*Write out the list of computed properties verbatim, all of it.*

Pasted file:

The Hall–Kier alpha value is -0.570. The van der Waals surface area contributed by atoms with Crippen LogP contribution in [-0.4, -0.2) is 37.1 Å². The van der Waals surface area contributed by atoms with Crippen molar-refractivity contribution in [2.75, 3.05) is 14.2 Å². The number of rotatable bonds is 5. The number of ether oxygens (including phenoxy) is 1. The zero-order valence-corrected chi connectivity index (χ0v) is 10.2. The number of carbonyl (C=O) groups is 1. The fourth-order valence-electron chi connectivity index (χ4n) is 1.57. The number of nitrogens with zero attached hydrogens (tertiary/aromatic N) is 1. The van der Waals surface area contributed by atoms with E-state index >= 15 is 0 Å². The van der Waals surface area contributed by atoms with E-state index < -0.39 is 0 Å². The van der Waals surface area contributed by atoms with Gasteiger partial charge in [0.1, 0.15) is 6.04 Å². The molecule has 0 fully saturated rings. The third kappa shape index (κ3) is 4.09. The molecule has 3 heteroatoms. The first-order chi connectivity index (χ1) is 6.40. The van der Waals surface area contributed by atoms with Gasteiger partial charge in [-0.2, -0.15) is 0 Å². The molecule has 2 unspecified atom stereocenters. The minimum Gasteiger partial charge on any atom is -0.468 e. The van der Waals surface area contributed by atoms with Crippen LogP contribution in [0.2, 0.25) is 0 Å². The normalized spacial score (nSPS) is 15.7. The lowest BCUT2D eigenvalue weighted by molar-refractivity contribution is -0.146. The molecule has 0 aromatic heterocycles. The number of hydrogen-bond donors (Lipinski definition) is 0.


The Hall–Kier alpha value is -0.570. The van der Waals surface area contributed by atoms with Crippen LogP contribution in [-0.4, -0.2) is 37.1 Å². The van der Waals surface area contributed by atoms with Crippen molar-refractivity contribution in [2.75, 3.05) is 14.2 Å². The number of rotatable bonds is 5. The number of ether oxygens (including phenoxy) is 1. The zero-order valence-corrected chi connectivity index (χ0v) is 10.2. The number of carbonyl (C=O) groups is 1. The fourth-order valence-electron chi connectivity index (χ4n) is 1.57. The number of nitrogens with zero attached hydrogens (tertiary/aromatic N) is 1. The van der Waals surface area contributed by atoms with E-state index >= 15 is 0 Å². The van der Waals surface area contributed by atoms with E-state index < -0.39 is 0 Å². The van der Waals surface area contributed by atoms with Gasteiger partial charge in [0.1, 0.15) is 6.04 Å². The molecule has 0 fully saturated rings. The third kappa shape index (κ3) is 4.09. The molecule has 3 heteroatoms. The first-order chi connectivity index (χ1) is 6.40. The van der Waals surface area contributed by atoms with Gasteiger partial charge in [-0.2, -0.15) is 0 Å². The molecule has 2 unspecified atom stereocenters. The minimum Gasteiger partial charge on any atom is -0.468 e. The van der Waals surface area contributed by atoms with Crippen LogP contribution in [0.2, 0.25) is 0 Å². The normalized spacial score (nSPS) is 15.7. The lowest BCUT2D eigenvalue weighted by molar-refractivity contribution is -0.146. The molecule has 0 aromatic heterocycles. The number of hydrogen-bond donors (Lipinski definition) is 0.